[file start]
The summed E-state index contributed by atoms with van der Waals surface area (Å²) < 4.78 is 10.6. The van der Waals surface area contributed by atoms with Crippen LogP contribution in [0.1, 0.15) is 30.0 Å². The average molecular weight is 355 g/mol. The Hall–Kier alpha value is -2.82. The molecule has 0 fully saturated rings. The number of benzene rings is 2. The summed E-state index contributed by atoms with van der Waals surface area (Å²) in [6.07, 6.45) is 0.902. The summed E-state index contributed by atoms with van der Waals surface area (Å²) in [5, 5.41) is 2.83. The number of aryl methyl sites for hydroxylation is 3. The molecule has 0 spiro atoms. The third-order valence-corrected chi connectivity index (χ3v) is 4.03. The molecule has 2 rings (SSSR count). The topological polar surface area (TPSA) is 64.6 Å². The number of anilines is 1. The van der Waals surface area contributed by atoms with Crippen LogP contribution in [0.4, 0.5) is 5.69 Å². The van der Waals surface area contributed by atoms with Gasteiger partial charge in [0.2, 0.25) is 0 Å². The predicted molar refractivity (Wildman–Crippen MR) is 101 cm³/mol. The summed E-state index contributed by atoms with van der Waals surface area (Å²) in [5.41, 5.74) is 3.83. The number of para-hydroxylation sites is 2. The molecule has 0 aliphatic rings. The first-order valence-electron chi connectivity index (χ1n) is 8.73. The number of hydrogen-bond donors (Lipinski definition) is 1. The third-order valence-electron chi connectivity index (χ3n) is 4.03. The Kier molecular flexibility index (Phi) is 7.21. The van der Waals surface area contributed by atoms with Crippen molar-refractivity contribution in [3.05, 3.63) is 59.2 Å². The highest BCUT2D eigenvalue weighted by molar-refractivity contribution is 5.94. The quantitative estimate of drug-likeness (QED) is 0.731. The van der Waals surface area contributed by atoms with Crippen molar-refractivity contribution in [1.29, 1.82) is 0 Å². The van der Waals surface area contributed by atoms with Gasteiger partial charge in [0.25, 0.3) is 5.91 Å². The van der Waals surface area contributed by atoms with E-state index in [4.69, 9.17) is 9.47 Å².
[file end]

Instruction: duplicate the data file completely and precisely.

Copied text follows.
The summed E-state index contributed by atoms with van der Waals surface area (Å²) < 4.78 is 10.6. The van der Waals surface area contributed by atoms with Crippen LogP contribution in [0.1, 0.15) is 30.0 Å². The average molecular weight is 355 g/mol. The Hall–Kier alpha value is -2.82. The molecule has 0 fully saturated rings. The number of benzene rings is 2. The summed E-state index contributed by atoms with van der Waals surface area (Å²) in [6.07, 6.45) is 0.902. The summed E-state index contributed by atoms with van der Waals surface area (Å²) in [5, 5.41) is 2.83. The number of aryl methyl sites for hydroxylation is 3. The molecule has 0 spiro atoms. The third-order valence-corrected chi connectivity index (χ3v) is 4.03. The molecule has 2 rings (SSSR count). The topological polar surface area (TPSA) is 64.6 Å². The number of anilines is 1. The van der Waals surface area contributed by atoms with Crippen LogP contribution in [0.4, 0.5) is 5.69 Å². The van der Waals surface area contributed by atoms with Gasteiger partial charge in [0.2, 0.25) is 0 Å². The predicted molar refractivity (Wildman–Crippen MR) is 101 cm³/mol. The summed E-state index contributed by atoms with van der Waals surface area (Å²) in [5.41, 5.74) is 3.83. The number of para-hydroxylation sites is 2. The molecule has 0 aliphatic rings. The first-order valence-electron chi connectivity index (χ1n) is 8.73. The number of hydrogen-bond donors (Lipinski definition) is 1. The third-order valence-electron chi connectivity index (χ3n) is 4.03. The Kier molecular flexibility index (Phi) is 7.21. The van der Waals surface area contributed by atoms with Crippen molar-refractivity contribution in [3.05, 3.63) is 59.2 Å². The highest BCUT2D eigenvalue weighted by molar-refractivity contribution is 5.94. The quantitative estimate of drug-likeness (QED) is 0.731. The van der Waals surface area contributed by atoms with Crippen molar-refractivity contribution in [1.29, 1.82) is 0 Å². The van der Waals surface area contributed by atoms with Gasteiger partial charge in [0.25, 0.3) is 5.91 Å². The van der Waals surface area contributed by atoms with E-state index in [4.69, 9.17) is 9.47 Å².